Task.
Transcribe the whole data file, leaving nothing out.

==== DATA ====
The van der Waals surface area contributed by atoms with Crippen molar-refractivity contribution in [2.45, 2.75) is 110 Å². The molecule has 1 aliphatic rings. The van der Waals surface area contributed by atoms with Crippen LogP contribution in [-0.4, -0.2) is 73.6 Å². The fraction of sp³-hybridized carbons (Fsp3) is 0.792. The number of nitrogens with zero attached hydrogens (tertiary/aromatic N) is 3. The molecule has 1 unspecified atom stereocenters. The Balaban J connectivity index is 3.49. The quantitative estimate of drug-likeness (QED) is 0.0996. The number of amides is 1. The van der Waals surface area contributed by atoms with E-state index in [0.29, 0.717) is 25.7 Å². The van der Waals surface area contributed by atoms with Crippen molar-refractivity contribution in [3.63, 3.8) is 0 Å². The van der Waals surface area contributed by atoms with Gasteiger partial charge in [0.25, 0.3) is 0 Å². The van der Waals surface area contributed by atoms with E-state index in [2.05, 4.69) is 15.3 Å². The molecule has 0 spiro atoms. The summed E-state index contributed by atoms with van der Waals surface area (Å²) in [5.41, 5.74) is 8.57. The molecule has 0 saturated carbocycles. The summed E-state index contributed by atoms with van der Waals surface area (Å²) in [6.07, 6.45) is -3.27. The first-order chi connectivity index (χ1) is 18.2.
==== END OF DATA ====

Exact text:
The van der Waals surface area contributed by atoms with Crippen molar-refractivity contribution in [2.45, 2.75) is 110 Å². The molecule has 1 aliphatic rings. The van der Waals surface area contributed by atoms with Crippen LogP contribution in [-0.4, -0.2) is 73.6 Å². The fraction of sp³-hybridized carbons (Fsp3) is 0.792. The number of nitrogens with zero attached hydrogens (tertiary/aromatic N) is 3. The molecule has 1 unspecified atom stereocenters. The Balaban J connectivity index is 3.49. The quantitative estimate of drug-likeness (QED) is 0.0996. The number of amides is 1. The van der Waals surface area contributed by atoms with E-state index in [0.29, 0.717) is 25.7 Å². The van der Waals surface area contributed by atoms with Crippen molar-refractivity contribution in [3.63, 3.8) is 0 Å². The van der Waals surface area contributed by atoms with Gasteiger partial charge in [0.25, 0.3) is 0 Å². The van der Waals surface area contributed by atoms with E-state index in [2.05, 4.69) is 15.3 Å². The molecule has 0 spiro atoms. The summed E-state index contributed by atoms with van der Waals surface area (Å²) in [5.41, 5.74) is 8.57. The molecule has 0 saturated carbocycles. The summed E-state index contributed by atoms with van der Waals surface area (Å²) in [6.07, 6.45) is -3.27. The first-order chi connectivity index (χ1) is 18.2.